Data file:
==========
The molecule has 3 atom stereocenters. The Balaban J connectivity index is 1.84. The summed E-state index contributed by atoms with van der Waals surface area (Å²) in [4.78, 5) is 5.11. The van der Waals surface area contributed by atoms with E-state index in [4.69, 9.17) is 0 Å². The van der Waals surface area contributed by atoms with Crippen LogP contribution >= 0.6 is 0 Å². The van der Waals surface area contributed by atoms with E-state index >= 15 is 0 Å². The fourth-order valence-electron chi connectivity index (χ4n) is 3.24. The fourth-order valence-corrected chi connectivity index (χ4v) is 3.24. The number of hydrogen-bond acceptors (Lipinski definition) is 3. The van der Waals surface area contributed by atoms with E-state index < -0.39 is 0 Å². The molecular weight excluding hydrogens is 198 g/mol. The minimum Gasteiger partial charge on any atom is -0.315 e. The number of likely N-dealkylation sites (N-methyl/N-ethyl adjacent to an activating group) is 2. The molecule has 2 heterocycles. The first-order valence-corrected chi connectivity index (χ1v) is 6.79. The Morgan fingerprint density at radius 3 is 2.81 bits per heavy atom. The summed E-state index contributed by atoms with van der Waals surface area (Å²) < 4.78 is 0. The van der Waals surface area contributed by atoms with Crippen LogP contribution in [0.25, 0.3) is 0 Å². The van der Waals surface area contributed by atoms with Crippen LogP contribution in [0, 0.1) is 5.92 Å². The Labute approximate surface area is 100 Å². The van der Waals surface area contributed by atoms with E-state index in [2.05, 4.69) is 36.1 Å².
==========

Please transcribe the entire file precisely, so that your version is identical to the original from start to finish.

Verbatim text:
The molecule has 3 atom stereocenters. The Balaban J connectivity index is 1.84. The summed E-state index contributed by atoms with van der Waals surface area (Å²) in [4.78, 5) is 5.11. The van der Waals surface area contributed by atoms with E-state index in [4.69, 9.17) is 0 Å². The van der Waals surface area contributed by atoms with Crippen LogP contribution >= 0.6 is 0 Å². The van der Waals surface area contributed by atoms with E-state index >= 15 is 0 Å². The fourth-order valence-electron chi connectivity index (χ4n) is 3.24. The fourth-order valence-corrected chi connectivity index (χ4v) is 3.24. The number of hydrogen-bond acceptors (Lipinski definition) is 3. The van der Waals surface area contributed by atoms with E-state index < -0.39 is 0 Å². The molecular weight excluding hydrogens is 198 g/mol. The minimum Gasteiger partial charge on any atom is -0.315 e. The number of likely N-dealkylation sites (N-methyl/N-ethyl adjacent to an activating group) is 2. The molecule has 2 heterocycles. The first-order valence-corrected chi connectivity index (χ1v) is 6.79. The Morgan fingerprint density at radius 3 is 2.81 bits per heavy atom. The summed E-state index contributed by atoms with van der Waals surface area (Å²) < 4.78 is 0. The van der Waals surface area contributed by atoms with Crippen LogP contribution in [0.25, 0.3) is 0 Å². The van der Waals surface area contributed by atoms with Crippen LogP contribution in [0, 0.1) is 5.92 Å². The Labute approximate surface area is 100 Å². The van der Waals surface area contributed by atoms with E-state index in [2.05, 4.69) is 36.1 Å².